July 27

What was advertised in a colonial American newspaper 250 years ago today?

Jul 27 - 7:27:1767 Pennsylvania Chronicle
Pennsylvania Chronicle (July 27, 1767).

“THOMAS HALE … undertakes the Business of hanging Bells through all the Apartments of Houses.”

Thomas Hale, a carpenter, turned to the advertising pages of the Pennsylvania Chronicle to announce that he “undertakes the Business of hanging Bells through all the Apartments of Houses.” Appropriately, he adorned his notice with a woodcut depicting a bell. Somewhat crude compared to other woodcuts that sometimes appeared in eighteenth-century newspapers, Hale’s bell served its purpose of drawing attention to his advertisement. It was the only visual image on the page, as well as the only woodcut that accompanied any advertisement in the July 27, 1767, edition of the Pennsylvania Chronicle, making Hale’s notice difficult to overlook.

When woodcuts did accompany advertisements in eighteenth-century newspapers, they often replicated familiar shop signs and promoted businesses operated by colonists already well known to many readers and potential customers. That was not the case, however, for Thomas Hale. He noted that he was “LATELY from London” and so recently arrived in Philadelphia as to be considered a “Stranger” (for which he offered assurances of his integrity to anyone who contemplated hiring him). As a newcomer to the city, as someone attempting to find his footing and establish his business, Hale needed to increase the likelihood that possible patrons would notice his advertisement among the dozens of others published in the Pennsylvania Chronicle. Including an image offered one way to distinguish his notice from so many others that consisted exclusively of text on a densely formatted page.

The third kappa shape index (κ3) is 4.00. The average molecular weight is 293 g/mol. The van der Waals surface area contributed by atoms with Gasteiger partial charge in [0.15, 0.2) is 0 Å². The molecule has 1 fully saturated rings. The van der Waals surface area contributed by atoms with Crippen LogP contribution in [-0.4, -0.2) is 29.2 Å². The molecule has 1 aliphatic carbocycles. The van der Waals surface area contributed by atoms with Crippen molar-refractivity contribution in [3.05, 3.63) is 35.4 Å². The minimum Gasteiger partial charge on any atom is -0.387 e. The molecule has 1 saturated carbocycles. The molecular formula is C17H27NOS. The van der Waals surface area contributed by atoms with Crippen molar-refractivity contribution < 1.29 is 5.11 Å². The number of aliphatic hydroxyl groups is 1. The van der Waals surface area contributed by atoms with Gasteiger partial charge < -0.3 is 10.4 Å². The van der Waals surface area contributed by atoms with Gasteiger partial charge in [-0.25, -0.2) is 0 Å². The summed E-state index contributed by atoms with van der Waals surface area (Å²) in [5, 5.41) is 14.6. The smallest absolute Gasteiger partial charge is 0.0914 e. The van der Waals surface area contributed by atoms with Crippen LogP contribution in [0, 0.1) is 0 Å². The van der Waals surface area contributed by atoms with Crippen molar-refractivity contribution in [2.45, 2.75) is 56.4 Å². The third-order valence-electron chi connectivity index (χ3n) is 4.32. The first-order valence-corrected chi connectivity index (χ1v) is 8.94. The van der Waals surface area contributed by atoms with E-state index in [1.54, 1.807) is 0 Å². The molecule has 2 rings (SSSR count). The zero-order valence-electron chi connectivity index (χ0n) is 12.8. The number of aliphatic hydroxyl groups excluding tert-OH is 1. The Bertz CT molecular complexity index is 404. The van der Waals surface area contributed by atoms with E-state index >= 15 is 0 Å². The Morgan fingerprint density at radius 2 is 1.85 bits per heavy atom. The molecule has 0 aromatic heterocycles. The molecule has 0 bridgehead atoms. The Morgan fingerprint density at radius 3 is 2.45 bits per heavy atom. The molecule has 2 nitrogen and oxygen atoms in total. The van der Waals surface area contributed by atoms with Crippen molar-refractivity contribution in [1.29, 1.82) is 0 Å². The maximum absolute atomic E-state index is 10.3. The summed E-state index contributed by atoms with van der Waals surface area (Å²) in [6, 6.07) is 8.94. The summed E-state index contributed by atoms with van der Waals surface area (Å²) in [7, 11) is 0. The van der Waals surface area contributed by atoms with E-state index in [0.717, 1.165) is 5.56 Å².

This woodcut did not confirm Hale’s “Integrity” or the quality of his work, but it did demonstrate to potential customers that the carpenter was conscientious and thoughtful. Placing the advertisement was one of the first steps in establishing a clientele that could also yield further business via word-of-mouth recommendations. Accordingly, readers willing to take a chance on Hale could reasonably expect that he would exert the same care in hanging bells and other tasks that he devoted to designing his newspapers notices, his first introduction to the residents of Philadelphia.

Hale advertised that he installed “Bells through all the Apartments of Houses,” bells intended to alert residents when someone desired their attention. His own woodcut of a bell figuratively rang loudly, announcing his presence and demanding the attention of potential customers.

March 11

What was advertised in a colonial American newspaper 250 years ago today?

Mar 11 - 3:11:1767 Georgia Gazette
Georgia Gazette (March 11, 1767).